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The Picture Book Buzz

Finding Treasure: A Collection of Collections - Perfect Picture Book Friday #PPBF

When I was younger my grandmother and I spent hours on the beach looking for interesting rocks, shells, and sand dollars. It's no wonder I have what some may call an exploding collection of shells from around the world. Abalone from Japan, Limpets from Scotland, Conchs from the Cayman Islands, and a Sea Biscuit from the Bahamas. Plus, so many others. I also have rocks from just about every beach and trail I've hiked. I can't help it. To top it off, I have ther collection of rocks that my grandmother always intended to tumble and make into jewelry. Maybe someday, I'll be able to do finish her dream.

But I can't blame my grandmother for my other cherished collection. I try to find a special ornament for every place I've traveled. It's a great reminder of what I saw and did, the places I've been, and makes taking out and putting away the Christmas decorations extra special.

So, I was excited to find a poetry collection about collecting. It's another great picture book of poetry by the author of Fresh Picked Poetry: A Day At the Farmer's Market.

Finding Treasure: A Collection of Collections

Author: Michelle Schaub

Illustrator: Carmen Saldaña

Publisher: Charlesbridge (2019)

Ages: 4-8



Collecting, poetry, humor, and self-discovery


Clever poems tell the story of one inquisitive child's quest to start just the right collection to share at school. While everyone else is excited about presenting their treasures, one creative elementary schooler is stressed about her class's show-and-tell assignment. How is she supposed to share her collection if she doesn't collect anything? Polling her parents, visiting with Granny and Grandpa, and searching for the secret behind her siblings' obsession with baseball cards, she discovers she does, in fact, have something to share: a collection of stories and poems!

Opening Lines:

My Collection Conundrum

My teacher gave us homework

that has me quite perplexed.

He asked us to bring to class

something we collect.

It seems that everyone BUT ME

knows just the thing to share.

What I like about this book:

I truly enjoy when a concept book (poetry or collecting) encapsulates a plot or a story and makes the reader forget they are learning about the concept.

In this instance, Michelle introduces the reader to forms of poetry - such as rondeau, double dactyl, two-voice, list, free verse, and counting poems. While she highlights some of the items people collect. Like buttons, trains, snow globes, baseball cards, coins, teapots, old keys, birdhouses, and clocks. Each collection and poem are featured on their own brightly colored spread, with the illustrations enhancing the humor of the poems.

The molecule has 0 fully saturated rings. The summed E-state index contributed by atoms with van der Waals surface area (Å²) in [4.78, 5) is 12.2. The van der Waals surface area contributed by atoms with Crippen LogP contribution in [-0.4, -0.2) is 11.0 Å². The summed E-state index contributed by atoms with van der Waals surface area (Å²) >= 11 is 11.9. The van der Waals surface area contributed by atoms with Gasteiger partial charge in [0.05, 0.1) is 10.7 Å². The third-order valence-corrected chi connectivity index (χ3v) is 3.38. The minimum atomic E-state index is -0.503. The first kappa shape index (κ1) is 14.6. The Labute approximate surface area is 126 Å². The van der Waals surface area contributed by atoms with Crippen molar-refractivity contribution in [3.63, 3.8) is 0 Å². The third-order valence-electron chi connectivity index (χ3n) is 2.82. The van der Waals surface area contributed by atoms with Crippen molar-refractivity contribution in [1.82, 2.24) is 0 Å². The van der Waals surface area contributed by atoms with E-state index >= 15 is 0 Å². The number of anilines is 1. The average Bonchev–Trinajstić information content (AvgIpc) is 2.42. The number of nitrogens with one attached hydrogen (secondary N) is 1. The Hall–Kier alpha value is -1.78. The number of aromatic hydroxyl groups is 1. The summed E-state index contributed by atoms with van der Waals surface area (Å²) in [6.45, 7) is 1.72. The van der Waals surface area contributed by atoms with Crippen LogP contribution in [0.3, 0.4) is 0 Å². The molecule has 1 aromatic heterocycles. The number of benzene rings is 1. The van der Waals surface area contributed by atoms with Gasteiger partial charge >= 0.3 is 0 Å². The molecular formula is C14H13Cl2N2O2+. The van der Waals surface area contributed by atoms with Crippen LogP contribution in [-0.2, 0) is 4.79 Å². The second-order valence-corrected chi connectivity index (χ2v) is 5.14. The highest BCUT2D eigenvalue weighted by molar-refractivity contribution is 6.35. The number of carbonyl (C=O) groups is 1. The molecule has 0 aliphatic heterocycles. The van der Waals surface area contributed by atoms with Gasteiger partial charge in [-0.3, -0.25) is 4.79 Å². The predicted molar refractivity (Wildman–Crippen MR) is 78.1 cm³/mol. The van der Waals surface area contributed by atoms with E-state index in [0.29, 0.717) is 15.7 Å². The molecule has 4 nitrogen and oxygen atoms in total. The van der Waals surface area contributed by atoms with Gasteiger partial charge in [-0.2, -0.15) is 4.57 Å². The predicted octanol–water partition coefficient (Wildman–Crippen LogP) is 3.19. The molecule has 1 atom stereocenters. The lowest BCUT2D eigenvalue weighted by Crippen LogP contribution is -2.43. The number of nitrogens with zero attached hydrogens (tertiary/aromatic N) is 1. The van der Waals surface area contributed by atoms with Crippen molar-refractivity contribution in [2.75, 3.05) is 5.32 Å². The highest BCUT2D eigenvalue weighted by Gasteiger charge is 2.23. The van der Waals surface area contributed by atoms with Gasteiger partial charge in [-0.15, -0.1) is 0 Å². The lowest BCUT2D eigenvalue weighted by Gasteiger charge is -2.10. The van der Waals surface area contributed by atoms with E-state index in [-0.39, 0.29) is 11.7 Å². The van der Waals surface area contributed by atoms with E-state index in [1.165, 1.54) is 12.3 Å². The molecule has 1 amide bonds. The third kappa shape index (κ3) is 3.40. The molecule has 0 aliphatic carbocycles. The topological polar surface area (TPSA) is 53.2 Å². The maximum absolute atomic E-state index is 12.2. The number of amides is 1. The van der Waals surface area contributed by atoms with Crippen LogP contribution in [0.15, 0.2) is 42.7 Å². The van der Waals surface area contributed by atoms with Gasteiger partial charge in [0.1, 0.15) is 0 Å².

I'll bet you can imagine why one of my favorites is the spread with haiku about nature collections - rocks and seashells. Yep, that's right, I'm fascinated by haiku.

Text © Michelle Schaub, 2019. Image © Carmen Saldaña, 2019.

Definitely one of the most interesting of Michelle's poems is the one about the collections made by certain scientists - dipterologist, selenologist, ichnologists, and mycologists. Oh, what picture book writer hasn't dreamed of using words like these?

Text © Michelle Schaub, 2019. Image © Carmen Saldaña, 2019.

In fact, this is a great book to use as a demonstration that large words shouldn't be feared in picture books. I was excited to find "perplexed," "unearthed," "vintage," "stately," "akimbo," "synchronized," and "affinity" sprinkled throughout the poems.

I won't give away the collection that the child ultimately discovers and brings to school. Be sure to look at the end page for information and tips on making or enhancing your own collections. This is a great book for highlighting forms of poetry and the variety of collections people have. It will make a wonderful addition to libraries and classrooms and is sure to encourage some to start collections of their own.


- do you have a collections? Describe or draw a picture of your collection. Or a collection you wish you could have; or

- pick your favorite poem from the book. What are the rules for this type of poem? Write your own poem using this form.

If you missed Michelle Schaub's interview on Monday, find it (here).

This post is part of a series by authors and KidLit bloggers called Perfect Picture Book Fridays. For more picture book suggestions see Susanna Leonard Hill's Perfect Picture Books.

Maria Marshall

 Photograph © A. Marshall

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